Glass talks representation of HIV/AIDS in gay pornography with Dr João Florêncio

AFTER RUNNING for the last two weeks, BFI’s annual BFI Flare London LGBTQ+ Film Festival which celebrates new and classic queer cinema has come to a close. The festival programme has included film screenings, club nights, as well as talks and discussions around the subject of queer media. Glass attended Mediations in an Emergency: HIV/AIDS in Film, TV and the Media, which was a series of talks discussing the representation of HIV on screen. After watching Dr João Florêncio’s presentation on representation of HIV within gay pornography, Glass caught up with him with some further questions on the subject. Dr João Florêncio is a lecturer in History of Modern and Contemporary Art and Visual Culture at The University of Exeter.

Dr João FlorêncioDr João Florêncio-Lecturer in History of Modern and Contemporary Art and Visual
Culture at The University of Exeter

To what extent do you think gay porn normalises unprotected sex and what consequences do you think this has?
Unprotected sex is normalised in porn today, in the sense that the majority of gay porn today does not involve condoms. I’m not sure it does in the sense of normalising the behaviour, but I think it does actually show unprotected sex in the context of a post-AIDS time with PEP, PrEP and antiretroviral drugs. That unprotected sex among gay men is a thing and people do it. It does not necessarily mean that it is fetishising HIV transmission or anything like that, in the sense that it is showing people having sex today, Straight porn also never really adhered to condoms and that has never been an issue.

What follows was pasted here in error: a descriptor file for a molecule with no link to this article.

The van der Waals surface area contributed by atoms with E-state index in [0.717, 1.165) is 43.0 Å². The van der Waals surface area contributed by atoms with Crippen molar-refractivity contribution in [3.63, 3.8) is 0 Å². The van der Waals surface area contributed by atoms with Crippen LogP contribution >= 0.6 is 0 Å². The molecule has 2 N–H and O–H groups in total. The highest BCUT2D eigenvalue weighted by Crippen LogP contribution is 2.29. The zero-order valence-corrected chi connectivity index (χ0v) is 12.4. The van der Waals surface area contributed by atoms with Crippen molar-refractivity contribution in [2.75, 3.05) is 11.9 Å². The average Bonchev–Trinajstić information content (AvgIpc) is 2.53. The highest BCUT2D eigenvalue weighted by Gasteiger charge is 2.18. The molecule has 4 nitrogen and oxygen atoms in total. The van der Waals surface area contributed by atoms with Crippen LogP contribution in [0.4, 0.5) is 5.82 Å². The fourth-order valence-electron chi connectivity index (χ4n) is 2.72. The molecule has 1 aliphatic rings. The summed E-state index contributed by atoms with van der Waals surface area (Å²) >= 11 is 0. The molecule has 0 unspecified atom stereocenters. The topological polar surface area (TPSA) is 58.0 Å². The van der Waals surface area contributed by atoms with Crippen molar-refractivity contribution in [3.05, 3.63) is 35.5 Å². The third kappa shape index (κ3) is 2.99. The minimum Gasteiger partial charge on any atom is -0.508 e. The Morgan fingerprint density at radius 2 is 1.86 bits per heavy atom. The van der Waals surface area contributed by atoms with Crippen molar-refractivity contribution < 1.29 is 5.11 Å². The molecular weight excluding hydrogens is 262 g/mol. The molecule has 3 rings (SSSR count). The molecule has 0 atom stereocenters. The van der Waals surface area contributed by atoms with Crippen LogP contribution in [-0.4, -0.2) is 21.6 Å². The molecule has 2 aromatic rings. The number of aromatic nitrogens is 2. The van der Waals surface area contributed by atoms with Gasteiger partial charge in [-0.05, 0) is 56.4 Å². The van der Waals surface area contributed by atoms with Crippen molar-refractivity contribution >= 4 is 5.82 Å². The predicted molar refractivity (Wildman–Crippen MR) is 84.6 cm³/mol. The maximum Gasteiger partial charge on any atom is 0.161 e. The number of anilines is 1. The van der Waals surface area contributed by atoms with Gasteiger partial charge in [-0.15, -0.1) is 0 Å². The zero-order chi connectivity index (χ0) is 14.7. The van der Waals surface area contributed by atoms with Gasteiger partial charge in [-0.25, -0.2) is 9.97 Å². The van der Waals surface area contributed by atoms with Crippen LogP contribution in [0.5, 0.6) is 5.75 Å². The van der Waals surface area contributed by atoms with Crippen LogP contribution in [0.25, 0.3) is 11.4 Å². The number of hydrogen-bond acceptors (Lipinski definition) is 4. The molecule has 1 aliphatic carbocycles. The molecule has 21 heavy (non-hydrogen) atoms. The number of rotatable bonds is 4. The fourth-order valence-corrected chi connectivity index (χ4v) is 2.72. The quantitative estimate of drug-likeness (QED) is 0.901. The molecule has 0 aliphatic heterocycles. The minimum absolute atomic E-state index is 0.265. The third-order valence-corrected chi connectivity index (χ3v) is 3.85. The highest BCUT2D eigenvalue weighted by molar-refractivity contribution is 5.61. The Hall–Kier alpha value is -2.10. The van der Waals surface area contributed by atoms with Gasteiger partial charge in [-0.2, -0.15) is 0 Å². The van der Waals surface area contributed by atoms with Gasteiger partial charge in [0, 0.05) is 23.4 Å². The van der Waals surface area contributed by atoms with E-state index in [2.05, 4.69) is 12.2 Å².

It was never a cause of moral panic. It’s only gay porn that seems to be a cause of moral panic. This goes back to moral judgements on gay men’s sexuality and sexual behaviour, which I think really is where the kind of negative reactions to bareback gay porn come from. The notion of bareback porn seems quite dated because it was originally a sub-genre of gay porn and now it’s the majority of gay porn. Unprotected sex is quite common today, but I doubt it’s a consequence of people watching porn. Porn speaks to our fantasies rather than things we actually do. It’s like asking, do violent video games turn teenagers into serial killers?